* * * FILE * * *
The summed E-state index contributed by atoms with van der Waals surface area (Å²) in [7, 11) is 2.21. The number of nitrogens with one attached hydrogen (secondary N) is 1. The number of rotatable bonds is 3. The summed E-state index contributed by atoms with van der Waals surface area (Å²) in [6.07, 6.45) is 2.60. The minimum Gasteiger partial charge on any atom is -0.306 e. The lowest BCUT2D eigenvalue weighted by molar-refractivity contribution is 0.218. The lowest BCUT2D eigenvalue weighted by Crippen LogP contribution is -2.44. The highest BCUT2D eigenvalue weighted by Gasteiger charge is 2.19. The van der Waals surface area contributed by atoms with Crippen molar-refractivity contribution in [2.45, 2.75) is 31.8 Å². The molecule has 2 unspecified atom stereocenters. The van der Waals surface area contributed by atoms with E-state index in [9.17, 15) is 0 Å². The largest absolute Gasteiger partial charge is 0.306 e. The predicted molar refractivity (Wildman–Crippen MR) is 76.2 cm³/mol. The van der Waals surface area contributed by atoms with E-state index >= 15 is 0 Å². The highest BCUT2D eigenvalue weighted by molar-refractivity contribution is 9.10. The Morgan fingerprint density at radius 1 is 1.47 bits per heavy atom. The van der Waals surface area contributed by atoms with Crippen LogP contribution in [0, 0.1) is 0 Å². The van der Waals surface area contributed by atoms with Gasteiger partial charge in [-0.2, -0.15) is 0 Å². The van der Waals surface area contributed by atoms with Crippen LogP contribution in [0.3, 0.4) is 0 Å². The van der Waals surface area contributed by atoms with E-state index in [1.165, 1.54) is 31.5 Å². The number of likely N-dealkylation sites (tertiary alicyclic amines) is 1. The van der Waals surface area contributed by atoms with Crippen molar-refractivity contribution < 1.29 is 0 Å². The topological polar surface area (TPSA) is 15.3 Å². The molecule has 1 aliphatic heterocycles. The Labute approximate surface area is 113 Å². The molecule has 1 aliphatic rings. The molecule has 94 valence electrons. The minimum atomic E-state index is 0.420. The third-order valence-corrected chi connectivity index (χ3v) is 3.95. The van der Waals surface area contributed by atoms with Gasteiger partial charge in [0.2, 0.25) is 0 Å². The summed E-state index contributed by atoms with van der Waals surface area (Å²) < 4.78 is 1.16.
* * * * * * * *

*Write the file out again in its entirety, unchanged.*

The summed E-state index contributed by atoms with van der Waals surface area (Å²) in [7, 11) is 2.21. The number of nitrogens with one attached hydrogen (secondary N) is 1. The number of rotatable bonds is 3. The summed E-state index contributed by atoms with van der Waals surface area (Å²) in [6.07, 6.45) is 2.60. The minimum Gasteiger partial charge on any atom is -0.306 e. The lowest BCUT2D eigenvalue weighted by molar-refractivity contribution is 0.218. The lowest BCUT2D eigenvalue weighted by Crippen LogP contribution is -2.44. The highest BCUT2D eigenvalue weighted by Gasteiger charge is 2.19. The van der Waals surface area contributed by atoms with Crippen molar-refractivity contribution in [2.45, 2.75) is 31.8 Å². The molecule has 2 unspecified atom stereocenters. The van der Waals surface area contributed by atoms with E-state index in [9.17, 15) is 0 Å². The largest absolute Gasteiger partial charge is 0.306 e. The predicted molar refractivity (Wildman–Crippen MR) is 76.2 cm³/mol. The van der Waals surface area contributed by atoms with E-state index >= 15 is 0 Å². The highest BCUT2D eigenvalue weighted by molar-refractivity contribution is 9.10. The Morgan fingerprint density at radius 1 is 1.47 bits per heavy atom. The van der Waals surface area contributed by atoms with Crippen LogP contribution in [0, 0.1) is 0 Å². The van der Waals surface area contributed by atoms with Gasteiger partial charge in [-0.2, -0.15) is 0 Å². The van der Waals surface area contributed by atoms with Crippen LogP contribution in [0.3, 0.4) is 0 Å². The van der Waals surface area contributed by atoms with E-state index in [1.165, 1.54) is 31.5 Å². The number of likely N-dealkylation sites (tertiary alicyclic amines) is 1. The van der Waals surface area contributed by atoms with Crippen molar-refractivity contribution < 1.29 is 0 Å². The topological polar surface area (TPSA) is 15.3 Å². The molecule has 1 aliphatic heterocycles. The Labute approximate surface area is 113 Å². The molecule has 1 aliphatic rings. The molecule has 94 valence electrons. The minimum atomic E-state index is 0.420. The third-order valence-corrected chi connectivity index (χ3v) is 3.95. The van der Waals surface area contributed by atoms with Gasteiger partial charge in [0.2, 0.25) is 0 Å². The summed E-state index contributed by atoms with van der Waals surface area (Å²) < 4.78 is 1.16.